Paradise gained, lost, regained. What now?
My recent experience of heaven on earth, turned into something like hell, then heaven again. What's next?
Around the end of last year, life had become unbearable.
It was not my worst time ever. It had been that bad many times before. But, as Anthony de Mello says, I had finally gotten tired of my suffering.
It’s a great thing to have suffered. Only then can you get sick of it.
I was finally completely sick of it.
In the past, when I’d had unhappy episodes, I’d do just enough to pull myself through, just enough to tell myself I’d done something. As I said in this post:
I am willing to do whatever it takes to do as little as possible to seem to have worked hard to appear to have achieved whatever I can manage to get away with. And you can count on that!
Sometimes I was happy for a while.
Now I said: “no more.”
I would ask for help.
Asking for help
I’ve asked for help before. I’ve asked for just enough to get me past the point that I could not get past and back to doing my minimal best.
As I said in this post:
Help? Of course, I’ll ask for help. I’ll ask for enough help to make it clear that I’m serious enough about change to ask for help. That should be enough.
Now it wasn’t. Now I did more.
I called up my doctor, who put me on anti-depressants.
I called up Mitchell, the IFS therapist I had seen when things had been out of control, and scheduled weekly sessions.
I talked to Bobbi and asked for her help—not when things were desperate—but ongoing. Of course, she said yes.
I called up my sister and started doing A Course in Miracles.
I read books.
I made my daily meditation practice with David more consistent. Then my brother joined our practice, and we rarely missed a day.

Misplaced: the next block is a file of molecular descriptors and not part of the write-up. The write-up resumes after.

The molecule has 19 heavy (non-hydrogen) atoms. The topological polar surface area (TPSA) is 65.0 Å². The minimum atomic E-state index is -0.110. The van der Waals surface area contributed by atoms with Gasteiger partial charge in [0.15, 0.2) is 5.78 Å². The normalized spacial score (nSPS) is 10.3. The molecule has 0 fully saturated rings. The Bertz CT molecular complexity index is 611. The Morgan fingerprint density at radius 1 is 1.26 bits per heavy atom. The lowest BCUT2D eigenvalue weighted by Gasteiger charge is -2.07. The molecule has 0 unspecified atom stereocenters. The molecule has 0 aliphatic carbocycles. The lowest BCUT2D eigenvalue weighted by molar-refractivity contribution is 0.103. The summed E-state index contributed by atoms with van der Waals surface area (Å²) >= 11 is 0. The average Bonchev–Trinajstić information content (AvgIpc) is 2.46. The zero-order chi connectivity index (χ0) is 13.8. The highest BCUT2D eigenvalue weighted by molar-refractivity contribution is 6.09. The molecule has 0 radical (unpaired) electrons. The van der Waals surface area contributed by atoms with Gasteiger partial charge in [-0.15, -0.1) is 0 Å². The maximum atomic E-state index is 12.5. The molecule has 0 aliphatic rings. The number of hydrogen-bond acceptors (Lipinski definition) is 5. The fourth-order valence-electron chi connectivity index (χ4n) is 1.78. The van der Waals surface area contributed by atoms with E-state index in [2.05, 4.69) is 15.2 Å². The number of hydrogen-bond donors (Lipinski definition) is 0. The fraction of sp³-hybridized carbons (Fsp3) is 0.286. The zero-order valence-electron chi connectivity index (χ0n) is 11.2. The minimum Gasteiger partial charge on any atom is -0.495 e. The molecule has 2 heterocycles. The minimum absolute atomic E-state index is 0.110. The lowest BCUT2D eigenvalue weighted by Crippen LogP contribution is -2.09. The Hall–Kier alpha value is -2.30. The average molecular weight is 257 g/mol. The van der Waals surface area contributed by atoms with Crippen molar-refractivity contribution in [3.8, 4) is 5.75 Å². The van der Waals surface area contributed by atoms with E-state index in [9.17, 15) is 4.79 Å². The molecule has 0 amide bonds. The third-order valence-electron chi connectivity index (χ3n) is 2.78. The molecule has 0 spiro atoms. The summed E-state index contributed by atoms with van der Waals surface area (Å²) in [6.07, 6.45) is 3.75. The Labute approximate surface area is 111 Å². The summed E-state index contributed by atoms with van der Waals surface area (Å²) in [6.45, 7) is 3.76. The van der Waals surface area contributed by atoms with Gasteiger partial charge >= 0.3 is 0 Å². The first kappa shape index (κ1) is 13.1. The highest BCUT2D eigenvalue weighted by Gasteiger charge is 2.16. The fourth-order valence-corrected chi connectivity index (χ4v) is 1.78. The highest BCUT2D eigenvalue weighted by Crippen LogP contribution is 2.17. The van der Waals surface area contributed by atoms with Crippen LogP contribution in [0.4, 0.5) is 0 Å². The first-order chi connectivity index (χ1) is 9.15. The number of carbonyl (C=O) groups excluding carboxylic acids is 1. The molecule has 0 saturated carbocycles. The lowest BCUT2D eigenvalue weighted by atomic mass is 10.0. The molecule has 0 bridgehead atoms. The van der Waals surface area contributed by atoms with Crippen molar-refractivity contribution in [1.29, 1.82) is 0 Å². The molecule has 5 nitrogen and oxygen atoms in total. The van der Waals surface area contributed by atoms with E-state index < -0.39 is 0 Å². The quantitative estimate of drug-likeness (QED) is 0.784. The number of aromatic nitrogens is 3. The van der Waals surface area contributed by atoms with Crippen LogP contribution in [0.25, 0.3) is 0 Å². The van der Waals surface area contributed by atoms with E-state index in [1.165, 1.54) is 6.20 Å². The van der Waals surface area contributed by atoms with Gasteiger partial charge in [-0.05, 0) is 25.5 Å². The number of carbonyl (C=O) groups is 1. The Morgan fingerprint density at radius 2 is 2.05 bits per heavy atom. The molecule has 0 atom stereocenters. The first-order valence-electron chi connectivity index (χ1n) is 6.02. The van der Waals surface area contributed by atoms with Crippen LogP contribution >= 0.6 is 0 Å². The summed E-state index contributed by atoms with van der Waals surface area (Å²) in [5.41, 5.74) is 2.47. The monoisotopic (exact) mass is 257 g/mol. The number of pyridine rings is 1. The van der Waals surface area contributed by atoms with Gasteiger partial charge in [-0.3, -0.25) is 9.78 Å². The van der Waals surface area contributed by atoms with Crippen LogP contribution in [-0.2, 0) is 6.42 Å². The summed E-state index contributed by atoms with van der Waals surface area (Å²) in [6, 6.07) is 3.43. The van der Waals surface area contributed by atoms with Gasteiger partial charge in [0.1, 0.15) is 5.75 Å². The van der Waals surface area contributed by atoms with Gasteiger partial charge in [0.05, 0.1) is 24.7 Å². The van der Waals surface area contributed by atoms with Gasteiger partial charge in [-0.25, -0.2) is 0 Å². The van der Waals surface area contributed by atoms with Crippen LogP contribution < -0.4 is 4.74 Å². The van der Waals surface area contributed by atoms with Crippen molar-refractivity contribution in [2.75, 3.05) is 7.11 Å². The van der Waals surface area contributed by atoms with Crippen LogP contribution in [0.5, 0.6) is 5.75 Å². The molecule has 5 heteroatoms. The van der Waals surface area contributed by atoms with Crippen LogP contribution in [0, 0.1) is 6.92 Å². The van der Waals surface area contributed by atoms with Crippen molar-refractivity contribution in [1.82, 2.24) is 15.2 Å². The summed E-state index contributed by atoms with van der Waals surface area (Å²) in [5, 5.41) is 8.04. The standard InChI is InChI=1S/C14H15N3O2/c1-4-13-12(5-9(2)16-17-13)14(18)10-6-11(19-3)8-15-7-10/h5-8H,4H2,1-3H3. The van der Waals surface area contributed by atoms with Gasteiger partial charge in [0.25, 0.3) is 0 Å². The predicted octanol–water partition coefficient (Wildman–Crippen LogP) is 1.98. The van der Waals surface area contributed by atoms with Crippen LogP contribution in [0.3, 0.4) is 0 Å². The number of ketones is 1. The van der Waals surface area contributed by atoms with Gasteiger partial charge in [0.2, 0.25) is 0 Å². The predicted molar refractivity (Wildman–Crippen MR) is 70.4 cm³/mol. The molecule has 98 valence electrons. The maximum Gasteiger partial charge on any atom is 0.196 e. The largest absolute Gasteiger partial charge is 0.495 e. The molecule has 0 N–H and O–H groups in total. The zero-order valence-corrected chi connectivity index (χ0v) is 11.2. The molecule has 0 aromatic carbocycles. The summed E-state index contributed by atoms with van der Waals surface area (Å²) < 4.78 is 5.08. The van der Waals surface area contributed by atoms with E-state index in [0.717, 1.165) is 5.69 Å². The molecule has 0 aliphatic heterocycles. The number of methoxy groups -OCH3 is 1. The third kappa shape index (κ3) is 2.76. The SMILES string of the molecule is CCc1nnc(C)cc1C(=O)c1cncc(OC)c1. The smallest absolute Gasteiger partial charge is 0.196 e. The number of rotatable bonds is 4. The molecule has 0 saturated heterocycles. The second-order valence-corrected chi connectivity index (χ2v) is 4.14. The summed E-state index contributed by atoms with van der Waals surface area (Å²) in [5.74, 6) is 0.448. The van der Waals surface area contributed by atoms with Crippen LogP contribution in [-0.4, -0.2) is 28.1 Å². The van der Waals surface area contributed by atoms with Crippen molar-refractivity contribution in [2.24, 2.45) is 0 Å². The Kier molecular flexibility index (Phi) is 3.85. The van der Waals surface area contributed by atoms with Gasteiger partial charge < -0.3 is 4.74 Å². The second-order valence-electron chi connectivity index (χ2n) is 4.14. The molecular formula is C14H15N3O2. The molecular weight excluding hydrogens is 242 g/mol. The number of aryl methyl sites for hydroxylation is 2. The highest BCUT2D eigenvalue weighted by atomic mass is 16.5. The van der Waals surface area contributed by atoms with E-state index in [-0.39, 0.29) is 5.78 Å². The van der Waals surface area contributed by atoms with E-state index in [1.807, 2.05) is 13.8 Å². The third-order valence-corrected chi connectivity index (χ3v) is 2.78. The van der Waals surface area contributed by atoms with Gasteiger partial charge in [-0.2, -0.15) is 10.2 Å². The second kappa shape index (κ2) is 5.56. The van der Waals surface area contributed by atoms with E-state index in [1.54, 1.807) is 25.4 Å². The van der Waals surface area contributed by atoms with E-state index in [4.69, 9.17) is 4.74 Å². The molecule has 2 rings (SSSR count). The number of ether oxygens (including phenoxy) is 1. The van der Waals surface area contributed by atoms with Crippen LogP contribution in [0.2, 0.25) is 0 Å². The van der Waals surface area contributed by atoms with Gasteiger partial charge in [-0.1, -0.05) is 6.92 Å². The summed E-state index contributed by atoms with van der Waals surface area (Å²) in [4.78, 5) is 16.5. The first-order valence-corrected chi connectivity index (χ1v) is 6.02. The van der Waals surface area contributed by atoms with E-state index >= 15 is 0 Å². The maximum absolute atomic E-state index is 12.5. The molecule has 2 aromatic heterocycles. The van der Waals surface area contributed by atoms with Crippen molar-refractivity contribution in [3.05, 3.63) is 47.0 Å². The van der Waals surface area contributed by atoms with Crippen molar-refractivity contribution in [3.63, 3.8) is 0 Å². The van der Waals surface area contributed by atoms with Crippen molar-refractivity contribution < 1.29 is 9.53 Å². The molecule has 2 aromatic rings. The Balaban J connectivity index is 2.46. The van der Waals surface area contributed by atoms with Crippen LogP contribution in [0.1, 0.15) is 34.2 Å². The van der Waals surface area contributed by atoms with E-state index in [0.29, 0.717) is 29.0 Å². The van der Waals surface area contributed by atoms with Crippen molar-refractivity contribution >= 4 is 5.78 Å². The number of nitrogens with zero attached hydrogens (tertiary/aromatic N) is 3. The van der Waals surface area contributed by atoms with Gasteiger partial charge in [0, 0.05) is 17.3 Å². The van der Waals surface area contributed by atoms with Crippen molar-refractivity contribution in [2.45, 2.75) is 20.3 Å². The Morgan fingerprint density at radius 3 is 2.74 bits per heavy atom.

I listened to a half-hour of healing music with Bobbi before we went to sleep in each other’s arms.
I did more.
The Course in Miracles recommends forgiveness, and I have long believed in the power of forgiveness. I’ve written about it here, and here, and here, and here, and other places, I am sure.
So I did a lot of forgiving and a lot of asking for forgiveness.
I forgave myself.
I asked for forgiveness.
I forgave everyone who came to mind.
Again and again.
(Forgiving people who have not asked for forgiveness seems egotistical, so I forgave people silently—unless they asked for forgiveness. Then I forgave aloud. If I have not told you I forgive you, be sure that you’re covered.)
Normal life was filled with gratitude and love and forgiveness and hope and joy and equanimity.
My normal past state was something like neutrality with a good dose of happiness and occasional misery. Now I felt equanimity. Equanimity sounds like neutrality but experiencing equanimity was nothing like experiencing neutrality.
Neutrality is pain-free but and calm. Equanimity is quietly joyful. And equanimity includes gratitude and love and forgiveness and hope and faith. It’s not neutral.
Mere neutrality became exceptional. Upsets were even rarer and short-lived. And a little forgiveness made those upsets vanish.
I described myself as living in “a state of grace.” My life was “heaven on earth.”
I’m not shitting. That’s how I felt.
I forgave Adolf Hitler. Little Adolf must have a sweet kid at some time. No one is born the way he turned out. Eventually, he became a monster, but was it his fault? I don’t know. But I didn’t blame him. I forgave him.
I even forgave Donald Trump, FFS.
And everyone else.
The more I forgave, the more I felt forgiven, which the Course said would happen. Maybe it was confirmation bias. I didn’t care.
I had gained paradise.
I lived in that state for months.
To Denver and back
Bobbi and I drove to Denver, and I was in a state of grace. We stayed in Denver, and I was in a state of grace. We drove back in, and I was in a state of grace.
The last two days on the road were particularly memorable.
As we drove, we talked. I remember talking to Bobbi about my transformation from resentment to gratitude. I remember my feeling for Past Me changing from mere gratitude to gratitude and love. I remember filling myself with love for Future Me.